Efficient, adj. 1. Acting or producing effectively with a minimum of waste or effort. 2. Exhibiting a high ratio of output to input.
Along with freedom and progress, efficiency rounds out the triad of America’s most treasured ideals. We like things to be "efficient," without really knowing what it means. Americans tend to use the term efficiency as a code word for getting things done cheaply and conveniently. Take agriculture, for example. It certainly is an achievement to churn out food at prices that are far less than historical averages (by percentage of family budget spent on food). That frees up a lot of money for people to spend on other things – clothes, travel, books, furniture, whatever your desire might be.
But what makes efficiency? Is it clever management? The "productivity" of human resources? Economies of scale? Centralization? Better information and computer systems? The competition of markets? Business people give credit to these innovations, and all of these changes may contribute incrementally to the cheapness of our food, but these are just icing on the cake. The real underpinning of what we think of as efficiency is cheap energy – especially cheap oil.
Farms here in America have been consolidating for over 50 years. The average size of a "farm" is now 459 acres. They are managed with the aid of GPS systems, barns of tractors, and miles of irrigation systems. The farms of today have replaced people, armed with knowledge of local conditions and crop varieties and supported by rainfall and rich topsoil, with machines fueled by gasoline and regular applications of chemicals created from fossil fuels.
Efficiency, in other words, means replacing energy from humans and animals and plants with the incredibly cheap, concentrated energy found in oil. It does not mean less waste (at least when measured in BTUs). Americans pride ourselves on our innovations, but we did not in fact create better, less wasteful farming systems – we just found ways to pour as much of this cheap energy into our farms as possible, without considering how long the resource would remain cheap.
Small farms are actually more productive and efficient than large farms. They produce more per acre. However, while fuel is inexpensive, small farms cannot achieve the massive economies of scale enabled by the replacement of people with gigantic tractors and chemicals. Since a gallon of oil can replace the energy of hundreds of hours of human labor, at a fraction of the cost, it makes a whole lot of economic sense to use it in place of people.
Replacing man (and horse) with machines may seem efficient, but it is not the efficiency of nature, which uses every particle of matter and energy and creates no waste. It is the economic efficiency of man, which inevitably generates pollution and destruction because the costs are not borne by the user, but by nature and by the community at large. What we call efficiency is simply the conversion of a fossil fuel inheritance millions of years in the making into cheap fuel and food for a few generations.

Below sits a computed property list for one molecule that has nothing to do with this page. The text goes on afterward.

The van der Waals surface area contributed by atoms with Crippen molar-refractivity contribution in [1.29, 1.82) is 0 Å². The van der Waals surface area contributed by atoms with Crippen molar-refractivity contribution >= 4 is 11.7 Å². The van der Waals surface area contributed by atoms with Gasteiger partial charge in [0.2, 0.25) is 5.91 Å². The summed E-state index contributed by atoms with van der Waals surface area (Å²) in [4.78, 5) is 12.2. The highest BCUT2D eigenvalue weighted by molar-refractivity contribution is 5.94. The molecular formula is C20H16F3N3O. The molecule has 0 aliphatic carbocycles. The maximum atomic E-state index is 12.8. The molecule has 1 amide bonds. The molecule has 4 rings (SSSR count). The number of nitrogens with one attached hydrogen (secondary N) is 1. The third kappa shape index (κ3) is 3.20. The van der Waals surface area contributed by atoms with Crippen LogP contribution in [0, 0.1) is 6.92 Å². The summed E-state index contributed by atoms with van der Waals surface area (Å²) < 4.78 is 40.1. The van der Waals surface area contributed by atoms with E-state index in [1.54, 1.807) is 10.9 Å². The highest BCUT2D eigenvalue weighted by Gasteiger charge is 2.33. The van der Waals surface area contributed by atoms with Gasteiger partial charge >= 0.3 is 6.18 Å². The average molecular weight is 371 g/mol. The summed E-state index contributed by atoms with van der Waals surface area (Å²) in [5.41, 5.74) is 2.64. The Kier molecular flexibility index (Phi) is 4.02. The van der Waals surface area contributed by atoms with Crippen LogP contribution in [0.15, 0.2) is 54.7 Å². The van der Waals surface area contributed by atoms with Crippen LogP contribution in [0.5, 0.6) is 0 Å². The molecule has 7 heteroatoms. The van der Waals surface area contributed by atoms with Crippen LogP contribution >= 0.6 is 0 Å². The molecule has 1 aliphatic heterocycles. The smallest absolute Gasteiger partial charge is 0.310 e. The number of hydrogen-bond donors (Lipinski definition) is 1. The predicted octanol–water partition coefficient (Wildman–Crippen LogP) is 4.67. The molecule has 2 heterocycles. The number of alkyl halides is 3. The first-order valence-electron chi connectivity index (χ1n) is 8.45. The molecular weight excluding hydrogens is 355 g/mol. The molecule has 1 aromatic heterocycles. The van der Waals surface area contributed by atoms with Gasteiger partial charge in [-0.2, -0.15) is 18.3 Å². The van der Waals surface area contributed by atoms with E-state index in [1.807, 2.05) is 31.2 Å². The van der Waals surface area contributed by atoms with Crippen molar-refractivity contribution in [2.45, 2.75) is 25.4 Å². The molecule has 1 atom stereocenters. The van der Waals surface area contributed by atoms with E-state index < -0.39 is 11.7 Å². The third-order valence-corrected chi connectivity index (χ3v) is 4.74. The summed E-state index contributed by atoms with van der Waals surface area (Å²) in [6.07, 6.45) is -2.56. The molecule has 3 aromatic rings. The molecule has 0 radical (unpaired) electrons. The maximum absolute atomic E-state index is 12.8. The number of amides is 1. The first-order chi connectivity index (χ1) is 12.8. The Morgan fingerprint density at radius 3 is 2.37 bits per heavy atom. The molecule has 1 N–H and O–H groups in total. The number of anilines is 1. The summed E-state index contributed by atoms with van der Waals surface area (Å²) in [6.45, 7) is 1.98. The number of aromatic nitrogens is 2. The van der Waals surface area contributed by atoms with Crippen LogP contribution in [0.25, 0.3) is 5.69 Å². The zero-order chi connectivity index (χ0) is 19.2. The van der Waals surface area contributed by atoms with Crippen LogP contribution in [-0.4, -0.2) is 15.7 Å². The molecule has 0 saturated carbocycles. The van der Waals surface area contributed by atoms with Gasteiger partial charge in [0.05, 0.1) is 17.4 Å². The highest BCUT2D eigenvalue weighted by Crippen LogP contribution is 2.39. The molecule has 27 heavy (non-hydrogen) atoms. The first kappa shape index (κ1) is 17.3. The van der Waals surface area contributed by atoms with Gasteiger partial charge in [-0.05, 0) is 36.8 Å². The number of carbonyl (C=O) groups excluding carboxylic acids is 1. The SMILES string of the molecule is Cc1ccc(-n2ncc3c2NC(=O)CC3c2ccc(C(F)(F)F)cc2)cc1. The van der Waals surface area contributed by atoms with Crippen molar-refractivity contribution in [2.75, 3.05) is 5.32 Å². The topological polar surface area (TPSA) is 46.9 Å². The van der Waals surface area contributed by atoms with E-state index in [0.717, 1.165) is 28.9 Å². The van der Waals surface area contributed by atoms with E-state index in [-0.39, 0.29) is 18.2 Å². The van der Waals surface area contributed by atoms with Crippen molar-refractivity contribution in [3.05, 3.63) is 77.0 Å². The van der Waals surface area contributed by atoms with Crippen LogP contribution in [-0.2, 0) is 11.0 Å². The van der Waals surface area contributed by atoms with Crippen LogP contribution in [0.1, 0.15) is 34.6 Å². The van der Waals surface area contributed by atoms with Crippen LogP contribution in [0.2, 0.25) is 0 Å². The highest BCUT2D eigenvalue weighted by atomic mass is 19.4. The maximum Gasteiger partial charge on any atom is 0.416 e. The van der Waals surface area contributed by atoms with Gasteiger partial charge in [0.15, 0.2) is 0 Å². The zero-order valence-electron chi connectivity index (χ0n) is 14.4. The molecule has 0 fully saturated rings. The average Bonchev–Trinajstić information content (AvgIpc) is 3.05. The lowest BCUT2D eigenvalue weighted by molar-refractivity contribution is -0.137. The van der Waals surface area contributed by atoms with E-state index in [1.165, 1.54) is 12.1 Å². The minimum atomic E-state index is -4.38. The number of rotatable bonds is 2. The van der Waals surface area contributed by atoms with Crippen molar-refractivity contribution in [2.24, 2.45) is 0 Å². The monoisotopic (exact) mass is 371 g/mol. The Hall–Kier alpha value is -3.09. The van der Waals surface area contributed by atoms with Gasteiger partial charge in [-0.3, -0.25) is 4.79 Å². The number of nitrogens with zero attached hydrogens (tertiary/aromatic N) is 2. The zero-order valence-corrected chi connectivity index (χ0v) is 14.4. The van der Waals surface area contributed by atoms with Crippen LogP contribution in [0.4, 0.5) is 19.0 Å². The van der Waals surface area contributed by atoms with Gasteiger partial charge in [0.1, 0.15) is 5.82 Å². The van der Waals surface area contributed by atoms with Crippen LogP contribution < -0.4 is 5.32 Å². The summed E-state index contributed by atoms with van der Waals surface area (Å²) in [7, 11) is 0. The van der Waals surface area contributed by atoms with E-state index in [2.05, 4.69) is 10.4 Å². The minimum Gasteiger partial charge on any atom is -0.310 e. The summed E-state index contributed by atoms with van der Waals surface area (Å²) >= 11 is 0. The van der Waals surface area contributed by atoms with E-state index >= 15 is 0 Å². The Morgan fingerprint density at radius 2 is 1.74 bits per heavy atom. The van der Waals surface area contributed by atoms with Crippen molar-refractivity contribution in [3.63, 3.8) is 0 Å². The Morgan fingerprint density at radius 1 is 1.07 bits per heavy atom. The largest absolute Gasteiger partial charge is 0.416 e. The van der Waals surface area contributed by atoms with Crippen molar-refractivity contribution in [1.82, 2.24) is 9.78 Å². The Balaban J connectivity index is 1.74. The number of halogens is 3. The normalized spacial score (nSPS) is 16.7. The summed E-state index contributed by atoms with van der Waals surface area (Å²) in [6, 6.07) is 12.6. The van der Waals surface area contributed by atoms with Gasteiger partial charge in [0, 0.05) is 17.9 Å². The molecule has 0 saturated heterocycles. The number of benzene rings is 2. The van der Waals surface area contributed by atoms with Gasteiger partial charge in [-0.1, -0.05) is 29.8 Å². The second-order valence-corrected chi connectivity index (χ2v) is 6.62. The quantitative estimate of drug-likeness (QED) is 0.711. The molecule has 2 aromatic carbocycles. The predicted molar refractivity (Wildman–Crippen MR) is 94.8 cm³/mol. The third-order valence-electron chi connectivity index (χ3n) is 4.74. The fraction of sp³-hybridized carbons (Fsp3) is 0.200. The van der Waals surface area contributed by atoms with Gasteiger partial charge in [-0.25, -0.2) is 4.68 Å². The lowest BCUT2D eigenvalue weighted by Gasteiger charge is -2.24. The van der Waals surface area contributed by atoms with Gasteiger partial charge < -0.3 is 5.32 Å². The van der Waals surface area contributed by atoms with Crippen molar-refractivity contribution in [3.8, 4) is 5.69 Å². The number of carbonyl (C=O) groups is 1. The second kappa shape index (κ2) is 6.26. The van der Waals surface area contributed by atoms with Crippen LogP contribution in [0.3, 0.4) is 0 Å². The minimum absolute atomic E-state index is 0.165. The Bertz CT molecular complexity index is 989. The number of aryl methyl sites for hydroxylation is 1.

What we call "efficiency" is actually the height of inefficiency. The foundation of modern agriculture is mostly just the addition of more energy to the system, and any fool can do that. Our current food systems are only made possible by massive wastefulness, ruination of natural systems, and unbridled use of our inheritance of fossil fuels. These are the costs that our economic accounting does not take into account.
How efficient will it be to manage a 1,000 acre farm when production of oil begins to decline? How efficient will it be to ship lettuce 1,500 miles when gas costs $6 a gallon? How efficient will it be to use 20 calories of fossil fuels to create one calorie of food? What will we be left with when the age of oil begins to wane? Eroded topsoil, depleted aquifers, and the loss of the valuable farming knowledge of entire generations of Americans.
Here in Oklahoma, we are lucky to have small farmers still holding on to their farms and activists dedicated to reviving our local, sustainable and organic foodsheds. We have the Oklahoma Food Co-operative, an Extension Service supportive of sustainable agriculture, Community Supported Agriculture shares, and several local farmer’s markets. Many of the people living here have memories of farms, of growing gardens and raising animals, and many continue to grow fruits and vegetables regardless of whether they live in the country or city. Here we are not that far away from our food.
As the price of fuel rises, the myth of efficiency will be exposed. We can choose to recognize that our ideal was an illusion, and rebuild our local food systems and economies now, or we can choose to be a deer in the headlights as the price of food rockets along with the price of fuel. We can use real design innovations, like permaculture and integrated pest management, which rely on careful observation and knowledge of the ecology, instead of the application of chemicals. We don’t know when high gas prices will return, but oil has already demonstrated an ample capacity for volatility. Let’s prepare now, so that we won’t have to pay later.